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C-Reactive Protein (CRP), Quantitative

C-reactive protein (CRP) is a serum glycoprotein produced by the liver during any acute inflammation. CRP is detectable within 6-10 hours after the body's inflammatory response and can increase up to 4.000 times when the acute phase inflammatory response is at its peak. Because it disappears rapidly when the inflammation subsides, its detection is indicative of the presence of the inflammatory process. It is the best indicator of the severity of pancreatitis when measured 48 hours after the onset of symptoms. The C-reactive protein has been linked to metabolic syndrome, a group of symptoms that include abdominal obesity, hypertriglyceridemia, low HDL (good cholesterol), hypertension and high fasting blood glucose levels. It is now thought that chronic inflammation, as evidenced by chronically elevated levels of C-reactive protein, may be an additional component of metabolic syndrome. CRP measurement can be used as a "tool" to evaluate patients at risk of developing heart disease.

CRP measurement is used to monitor inflammatory processes of rheumatoid arthritis and rheumatic fever, to differentiate Crohn's disease (high CRP) from ulcerative colitis (low CRP), to differentiate rheumatoid arthritis (high CRP) from systemic lupus erythematosus (low CRP), as a prognostic indicator of myocardial infarction and coronary heart disease, as an indicator for existing arterial diseases, in detecting the presence or exacerbation of inflammatory processes, and in monitoring the response to treatment of inflammatory conditions. It is a more reliable indicator than ESR for assessing inflammatory conditions. Daily measurement of C-Reactive Protein is an excellent indicator for monitoring the recession of inflammation. A reduction of CRP by 25% or more from the previous day's level indicates a recession of inflammation, with a predictive value of more than 97%.

What Do Pathological Values Mean?
 
  • Increase: Active inflammatory conditions such as, bronchitis, abscess, Crohn's disease, empyema, meningitis, nephritis, pancreatitis (acute), peritonitis, pharyngitis (streptococcal), pneumonia (pneumococcal), rheumatoid arthritis (acute), rheumatic fever (acute), sepsis, urinary tract infection and other infections. Alzheimer's disease, ankylosing spondylitis, Castleman's disease, gout, Graves disease, Hodgkin's disease, Kawasaki disease, lymphoma, malignant tumors, metabolic syndrome, myocardial infarction, myxoma, necrosis, non-Hodgkin's disease, postoperative (first week), pregnancy (after the third month), renal infarction, systemic lupus erythematosus, trauma (surgical), tuberculosis. Medications: Oral contraceptives (false positive).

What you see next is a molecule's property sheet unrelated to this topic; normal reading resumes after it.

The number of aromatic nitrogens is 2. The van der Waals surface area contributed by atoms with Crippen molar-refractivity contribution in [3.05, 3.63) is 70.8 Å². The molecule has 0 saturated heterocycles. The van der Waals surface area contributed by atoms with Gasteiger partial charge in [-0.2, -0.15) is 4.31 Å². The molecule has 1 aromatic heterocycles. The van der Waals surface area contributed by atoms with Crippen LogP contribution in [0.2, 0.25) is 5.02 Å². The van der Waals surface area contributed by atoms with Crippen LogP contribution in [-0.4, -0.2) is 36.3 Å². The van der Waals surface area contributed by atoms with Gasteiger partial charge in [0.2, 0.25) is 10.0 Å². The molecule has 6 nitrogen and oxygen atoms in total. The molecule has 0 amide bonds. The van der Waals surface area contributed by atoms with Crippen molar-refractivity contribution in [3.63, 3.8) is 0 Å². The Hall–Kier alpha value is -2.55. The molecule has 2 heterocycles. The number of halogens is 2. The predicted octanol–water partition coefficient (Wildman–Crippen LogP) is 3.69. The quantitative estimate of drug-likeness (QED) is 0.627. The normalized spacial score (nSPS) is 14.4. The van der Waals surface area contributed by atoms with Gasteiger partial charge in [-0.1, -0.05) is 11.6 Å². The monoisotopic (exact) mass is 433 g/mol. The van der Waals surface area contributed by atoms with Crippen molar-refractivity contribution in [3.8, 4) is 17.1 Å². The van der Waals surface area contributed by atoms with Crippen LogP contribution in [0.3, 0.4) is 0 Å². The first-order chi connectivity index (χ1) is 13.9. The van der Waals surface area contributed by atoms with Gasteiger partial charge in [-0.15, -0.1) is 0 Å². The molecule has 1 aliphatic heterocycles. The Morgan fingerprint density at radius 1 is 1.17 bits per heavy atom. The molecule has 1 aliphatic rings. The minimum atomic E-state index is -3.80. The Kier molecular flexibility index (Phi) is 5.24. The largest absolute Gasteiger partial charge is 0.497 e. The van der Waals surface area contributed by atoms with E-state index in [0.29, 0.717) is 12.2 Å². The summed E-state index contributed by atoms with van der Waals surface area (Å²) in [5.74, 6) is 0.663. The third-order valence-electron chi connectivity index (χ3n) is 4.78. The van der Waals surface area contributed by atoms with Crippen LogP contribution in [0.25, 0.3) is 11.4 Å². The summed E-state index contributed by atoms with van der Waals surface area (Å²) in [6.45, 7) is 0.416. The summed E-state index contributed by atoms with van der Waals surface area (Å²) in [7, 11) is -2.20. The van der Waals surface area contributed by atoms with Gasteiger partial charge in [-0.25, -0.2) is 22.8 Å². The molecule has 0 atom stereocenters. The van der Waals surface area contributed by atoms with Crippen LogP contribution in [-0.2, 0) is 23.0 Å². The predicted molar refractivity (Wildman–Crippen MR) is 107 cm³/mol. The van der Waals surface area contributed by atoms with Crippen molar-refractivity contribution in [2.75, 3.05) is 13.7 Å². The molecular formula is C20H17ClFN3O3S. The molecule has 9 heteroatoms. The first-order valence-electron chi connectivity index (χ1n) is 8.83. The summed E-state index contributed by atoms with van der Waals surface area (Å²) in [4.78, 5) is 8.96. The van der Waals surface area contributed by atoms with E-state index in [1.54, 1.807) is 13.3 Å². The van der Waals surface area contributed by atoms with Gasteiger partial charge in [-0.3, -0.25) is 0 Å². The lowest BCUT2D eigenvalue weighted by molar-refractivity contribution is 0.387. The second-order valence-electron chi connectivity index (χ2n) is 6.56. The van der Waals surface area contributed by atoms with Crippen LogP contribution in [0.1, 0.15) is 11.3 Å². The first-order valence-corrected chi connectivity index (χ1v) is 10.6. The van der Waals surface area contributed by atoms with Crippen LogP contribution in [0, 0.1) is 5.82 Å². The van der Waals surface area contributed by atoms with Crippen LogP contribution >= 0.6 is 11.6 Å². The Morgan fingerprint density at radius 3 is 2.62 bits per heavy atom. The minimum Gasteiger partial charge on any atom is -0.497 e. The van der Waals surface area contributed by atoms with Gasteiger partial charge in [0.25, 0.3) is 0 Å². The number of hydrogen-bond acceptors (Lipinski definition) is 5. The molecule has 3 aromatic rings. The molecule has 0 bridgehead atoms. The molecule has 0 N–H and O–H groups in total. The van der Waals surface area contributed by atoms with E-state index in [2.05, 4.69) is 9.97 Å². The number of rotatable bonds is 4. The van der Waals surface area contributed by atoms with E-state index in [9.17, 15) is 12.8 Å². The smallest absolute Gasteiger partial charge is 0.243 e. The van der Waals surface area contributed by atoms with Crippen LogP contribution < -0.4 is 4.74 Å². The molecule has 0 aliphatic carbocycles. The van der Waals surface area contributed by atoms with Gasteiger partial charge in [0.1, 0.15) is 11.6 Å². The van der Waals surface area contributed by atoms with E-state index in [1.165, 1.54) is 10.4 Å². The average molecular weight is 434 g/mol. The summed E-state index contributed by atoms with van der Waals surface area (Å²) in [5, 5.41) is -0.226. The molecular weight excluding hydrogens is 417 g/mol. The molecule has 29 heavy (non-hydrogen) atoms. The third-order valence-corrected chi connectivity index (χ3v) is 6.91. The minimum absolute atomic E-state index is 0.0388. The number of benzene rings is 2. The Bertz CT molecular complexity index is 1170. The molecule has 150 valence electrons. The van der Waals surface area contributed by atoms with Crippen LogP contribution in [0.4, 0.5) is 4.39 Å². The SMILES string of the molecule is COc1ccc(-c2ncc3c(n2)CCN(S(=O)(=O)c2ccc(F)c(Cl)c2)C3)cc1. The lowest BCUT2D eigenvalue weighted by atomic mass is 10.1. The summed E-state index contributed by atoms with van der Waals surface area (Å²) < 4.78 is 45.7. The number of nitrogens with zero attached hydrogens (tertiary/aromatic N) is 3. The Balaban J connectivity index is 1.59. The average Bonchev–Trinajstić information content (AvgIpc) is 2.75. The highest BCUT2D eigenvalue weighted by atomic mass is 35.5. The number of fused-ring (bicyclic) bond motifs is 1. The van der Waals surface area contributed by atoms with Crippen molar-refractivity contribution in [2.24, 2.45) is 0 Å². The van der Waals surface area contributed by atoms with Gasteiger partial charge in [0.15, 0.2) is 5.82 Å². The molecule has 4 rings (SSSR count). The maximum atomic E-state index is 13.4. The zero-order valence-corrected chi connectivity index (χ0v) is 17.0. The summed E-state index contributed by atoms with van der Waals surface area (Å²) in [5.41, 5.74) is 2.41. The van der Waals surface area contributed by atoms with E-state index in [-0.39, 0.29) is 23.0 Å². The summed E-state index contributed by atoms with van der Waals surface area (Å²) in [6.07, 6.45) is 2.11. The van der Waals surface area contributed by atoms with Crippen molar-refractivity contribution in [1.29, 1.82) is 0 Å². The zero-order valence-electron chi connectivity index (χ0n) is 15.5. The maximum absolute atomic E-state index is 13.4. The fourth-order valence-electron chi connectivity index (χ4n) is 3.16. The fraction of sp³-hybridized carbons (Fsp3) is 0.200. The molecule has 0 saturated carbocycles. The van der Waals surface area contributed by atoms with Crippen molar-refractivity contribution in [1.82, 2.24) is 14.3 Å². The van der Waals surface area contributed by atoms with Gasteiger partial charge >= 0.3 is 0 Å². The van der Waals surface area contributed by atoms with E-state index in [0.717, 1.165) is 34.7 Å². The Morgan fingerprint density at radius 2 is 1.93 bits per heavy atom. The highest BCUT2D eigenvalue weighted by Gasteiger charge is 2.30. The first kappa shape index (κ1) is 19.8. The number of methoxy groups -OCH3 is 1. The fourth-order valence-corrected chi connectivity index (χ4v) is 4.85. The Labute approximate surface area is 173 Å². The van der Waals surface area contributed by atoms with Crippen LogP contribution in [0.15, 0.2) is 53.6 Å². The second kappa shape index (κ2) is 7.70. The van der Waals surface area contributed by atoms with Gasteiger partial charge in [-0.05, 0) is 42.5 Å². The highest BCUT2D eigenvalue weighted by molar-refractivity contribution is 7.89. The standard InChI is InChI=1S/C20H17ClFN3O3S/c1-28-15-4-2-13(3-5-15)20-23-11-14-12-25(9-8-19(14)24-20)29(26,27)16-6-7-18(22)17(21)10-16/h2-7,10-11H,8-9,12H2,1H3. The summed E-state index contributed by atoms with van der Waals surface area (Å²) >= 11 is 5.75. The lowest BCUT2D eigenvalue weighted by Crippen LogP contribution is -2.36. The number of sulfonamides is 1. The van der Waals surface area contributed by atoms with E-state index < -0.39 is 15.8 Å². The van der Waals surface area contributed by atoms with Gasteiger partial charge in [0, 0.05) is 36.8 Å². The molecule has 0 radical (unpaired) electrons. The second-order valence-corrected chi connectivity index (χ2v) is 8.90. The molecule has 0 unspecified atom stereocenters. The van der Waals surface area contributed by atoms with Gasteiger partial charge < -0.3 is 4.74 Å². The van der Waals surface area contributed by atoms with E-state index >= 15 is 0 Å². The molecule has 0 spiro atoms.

• Decrease: - Medications: Non-steroidal anti-inflammatory, steroids, salicylates, statins, angiotensin converting enzyme (ACE) inhibitors together with beta-blocker.
Important Note

Laboratory test results are the most important parameter for the diagnosis and monitoring of all pathological conditions. 70%-80% of diagnostic decisions are based on laboratory tests. Correct interpretation of laboratory results allows a doctor to distinguish "healthy" from "diseased".

Laboratory test results should not be interpreted from the numerical result of a single analysis. Test results should be interpreted in relation to each individual case and family history, clinical findings and the results of other laboratory tests and information. Your personal physician should explain the importance of your test results.

At Diagnostiki Athinon we answer any questions you may have about the test you perform in our laboratory and we contact your doctor to get the best possible medical care.

 

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